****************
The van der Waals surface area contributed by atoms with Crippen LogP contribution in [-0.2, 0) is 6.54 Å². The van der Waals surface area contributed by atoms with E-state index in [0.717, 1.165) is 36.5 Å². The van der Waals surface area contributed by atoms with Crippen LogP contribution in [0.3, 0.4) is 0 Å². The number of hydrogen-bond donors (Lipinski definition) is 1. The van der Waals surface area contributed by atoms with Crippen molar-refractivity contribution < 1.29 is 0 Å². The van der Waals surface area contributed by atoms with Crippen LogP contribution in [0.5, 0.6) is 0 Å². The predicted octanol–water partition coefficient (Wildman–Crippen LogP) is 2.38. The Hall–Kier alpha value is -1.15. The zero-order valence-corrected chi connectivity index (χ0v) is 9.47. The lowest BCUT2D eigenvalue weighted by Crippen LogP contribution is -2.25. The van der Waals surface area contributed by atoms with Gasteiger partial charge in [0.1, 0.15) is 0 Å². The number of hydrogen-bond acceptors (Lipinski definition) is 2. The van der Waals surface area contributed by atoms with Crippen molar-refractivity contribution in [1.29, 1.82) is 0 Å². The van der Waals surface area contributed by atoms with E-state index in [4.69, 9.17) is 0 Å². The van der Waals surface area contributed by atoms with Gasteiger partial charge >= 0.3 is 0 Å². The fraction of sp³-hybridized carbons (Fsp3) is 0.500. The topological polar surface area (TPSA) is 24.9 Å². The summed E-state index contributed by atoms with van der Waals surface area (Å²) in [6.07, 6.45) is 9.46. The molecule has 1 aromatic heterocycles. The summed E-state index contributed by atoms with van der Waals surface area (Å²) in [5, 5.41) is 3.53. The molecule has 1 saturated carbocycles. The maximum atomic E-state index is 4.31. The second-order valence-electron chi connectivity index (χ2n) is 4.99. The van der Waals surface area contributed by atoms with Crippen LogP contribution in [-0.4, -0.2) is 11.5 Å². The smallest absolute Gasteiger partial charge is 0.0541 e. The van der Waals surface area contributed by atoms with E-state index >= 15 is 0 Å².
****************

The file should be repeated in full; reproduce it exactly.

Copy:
The van der Waals surface area contributed by atoms with Crippen LogP contribution in [-0.2, 0) is 6.54 Å². The van der Waals surface area contributed by atoms with E-state index in [0.717, 1.165) is 36.5 Å². The van der Waals surface area contributed by atoms with Crippen LogP contribution in [0.3, 0.4) is 0 Å². The number of hydrogen-bond donors (Lipinski definition) is 1. The van der Waals surface area contributed by atoms with Crippen molar-refractivity contribution < 1.29 is 0 Å². The van der Waals surface area contributed by atoms with Crippen LogP contribution in [0.5, 0.6) is 0 Å². The predicted octanol–water partition coefficient (Wildman–Crippen LogP) is 2.38. The Hall–Kier alpha value is -1.15. The zero-order valence-corrected chi connectivity index (χ0v) is 9.47. The lowest BCUT2D eigenvalue weighted by Crippen LogP contribution is -2.25. The van der Waals surface area contributed by atoms with Gasteiger partial charge in [0.1, 0.15) is 0 Å². The number of hydrogen-bond acceptors (Lipinski definition) is 2. The van der Waals surface area contributed by atoms with Crippen molar-refractivity contribution in [1.29, 1.82) is 0 Å². The van der Waals surface area contributed by atoms with E-state index in [4.69, 9.17) is 0 Å². The van der Waals surface area contributed by atoms with Gasteiger partial charge >= 0.3 is 0 Å². The fraction of sp³-hybridized carbons (Fsp3) is 0.500. The topological polar surface area (TPSA) is 24.9 Å². The summed E-state index contributed by atoms with van der Waals surface area (Å²) in [6.07, 6.45) is 9.46. The molecule has 1 aromatic heterocycles. The summed E-state index contributed by atoms with van der Waals surface area (Å²) in [5, 5.41) is 3.53. The molecule has 1 saturated carbocycles. The maximum atomic E-state index is 4.31. The second-order valence-electron chi connectivity index (χ2n) is 4.99. The van der Waals surface area contributed by atoms with Crippen LogP contribution in [-0.4, -0.2) is 11.5 Å². The smallest absolute Gasteiger partial charge is 0.0541 e. The van der Waals surface area contributed by atoms with E-state index >= 15 is 0 Å².